Subclinical hypothyroidism: an update for primary care physicians

Mayo Clin Proc. 2009;84(1):65-71. doi: 10.1016/S0025-6196(11)60809-4.

Abstract

Subclinical hypothyroidism (SCH), also called mild thyroid failure, is diagnosed when peripheral thyroid hormone levels are within normal reference laboratory range but serum thyroid-stimulating hormone (TSH) levels are mildly elevated. This condition occurs in 3% to 8% of the general population. It is more common in women than men, and its prevalence increases with age. Of patients with SCH, 80% have a serum TSH of less than 10 mIU/L. The most important implication of SCH is high likelihood of progression to clinical hypothyroidism. The possibility that it is a cardiovascular risk factor has been a subject of debate. Large-scale randomized studies are needed for evidence-based recommendations regarding screening for mild thyroid failure and levothyroxine therapy for this condition. Currently, the practical approach is routine levothyroxine therapy for persons with a persistent serum TSH of more than 10.0 mIU/L and individualized therapy for those with a TSH of less than 10.0 mIU/L.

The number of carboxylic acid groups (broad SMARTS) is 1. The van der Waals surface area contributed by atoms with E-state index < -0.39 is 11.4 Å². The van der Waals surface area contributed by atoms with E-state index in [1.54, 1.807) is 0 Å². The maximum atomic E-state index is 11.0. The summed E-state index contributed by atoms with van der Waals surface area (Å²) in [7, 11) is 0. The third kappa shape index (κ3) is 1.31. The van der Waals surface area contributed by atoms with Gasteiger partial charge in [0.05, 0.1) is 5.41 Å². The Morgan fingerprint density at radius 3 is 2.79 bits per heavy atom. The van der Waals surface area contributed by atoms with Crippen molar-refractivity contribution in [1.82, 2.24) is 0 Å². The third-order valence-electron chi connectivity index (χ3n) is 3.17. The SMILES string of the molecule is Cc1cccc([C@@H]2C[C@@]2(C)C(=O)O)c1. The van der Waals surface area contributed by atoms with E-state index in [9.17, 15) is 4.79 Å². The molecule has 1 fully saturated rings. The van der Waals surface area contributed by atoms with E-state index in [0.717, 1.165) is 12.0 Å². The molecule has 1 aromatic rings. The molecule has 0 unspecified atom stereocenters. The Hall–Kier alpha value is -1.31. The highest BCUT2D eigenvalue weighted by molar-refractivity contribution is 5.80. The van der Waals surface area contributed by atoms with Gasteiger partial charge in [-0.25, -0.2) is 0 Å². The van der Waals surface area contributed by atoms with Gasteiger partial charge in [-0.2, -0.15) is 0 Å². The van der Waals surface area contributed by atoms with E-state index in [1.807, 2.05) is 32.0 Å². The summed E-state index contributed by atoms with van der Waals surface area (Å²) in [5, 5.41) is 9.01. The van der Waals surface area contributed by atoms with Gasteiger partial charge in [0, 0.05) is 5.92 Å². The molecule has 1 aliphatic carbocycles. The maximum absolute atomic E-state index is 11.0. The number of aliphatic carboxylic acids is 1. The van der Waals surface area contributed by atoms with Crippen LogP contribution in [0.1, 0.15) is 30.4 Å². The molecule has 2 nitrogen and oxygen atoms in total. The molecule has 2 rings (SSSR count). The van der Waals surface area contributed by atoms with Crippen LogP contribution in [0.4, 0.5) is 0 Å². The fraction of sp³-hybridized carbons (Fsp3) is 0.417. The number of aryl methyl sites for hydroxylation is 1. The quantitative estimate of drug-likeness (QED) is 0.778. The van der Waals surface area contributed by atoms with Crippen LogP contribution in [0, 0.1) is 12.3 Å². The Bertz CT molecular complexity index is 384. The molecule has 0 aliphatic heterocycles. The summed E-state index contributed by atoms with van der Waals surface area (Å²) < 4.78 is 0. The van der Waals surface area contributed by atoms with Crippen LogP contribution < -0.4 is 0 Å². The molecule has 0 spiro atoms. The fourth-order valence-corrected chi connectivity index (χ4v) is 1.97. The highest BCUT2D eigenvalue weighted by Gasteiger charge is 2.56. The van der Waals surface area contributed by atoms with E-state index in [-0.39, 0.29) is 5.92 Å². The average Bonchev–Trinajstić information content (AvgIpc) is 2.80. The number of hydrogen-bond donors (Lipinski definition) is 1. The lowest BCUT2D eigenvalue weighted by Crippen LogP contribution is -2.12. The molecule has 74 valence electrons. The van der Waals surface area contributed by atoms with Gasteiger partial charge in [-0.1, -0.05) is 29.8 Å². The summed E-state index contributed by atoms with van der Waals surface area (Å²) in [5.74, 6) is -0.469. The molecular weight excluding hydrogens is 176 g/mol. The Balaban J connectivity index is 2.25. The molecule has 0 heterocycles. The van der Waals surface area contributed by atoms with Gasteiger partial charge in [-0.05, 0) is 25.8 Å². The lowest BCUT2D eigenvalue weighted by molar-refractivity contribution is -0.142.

Publication types

  • Review

MeSH terms

  • Diagnosis, Differential
  • Humans
  • Hypothyroidism* / blood
  • Hypothyroidism* / diagnosis
  • Hypothyroidism* / drug therapy
  • Physicians, Family*
  • Practice Guidelines as Topic*
  • Thyrotropin / blood*
  • Thyroxine / therapeutic use*

Substances

  • Thyrotropin
  • Thyroxine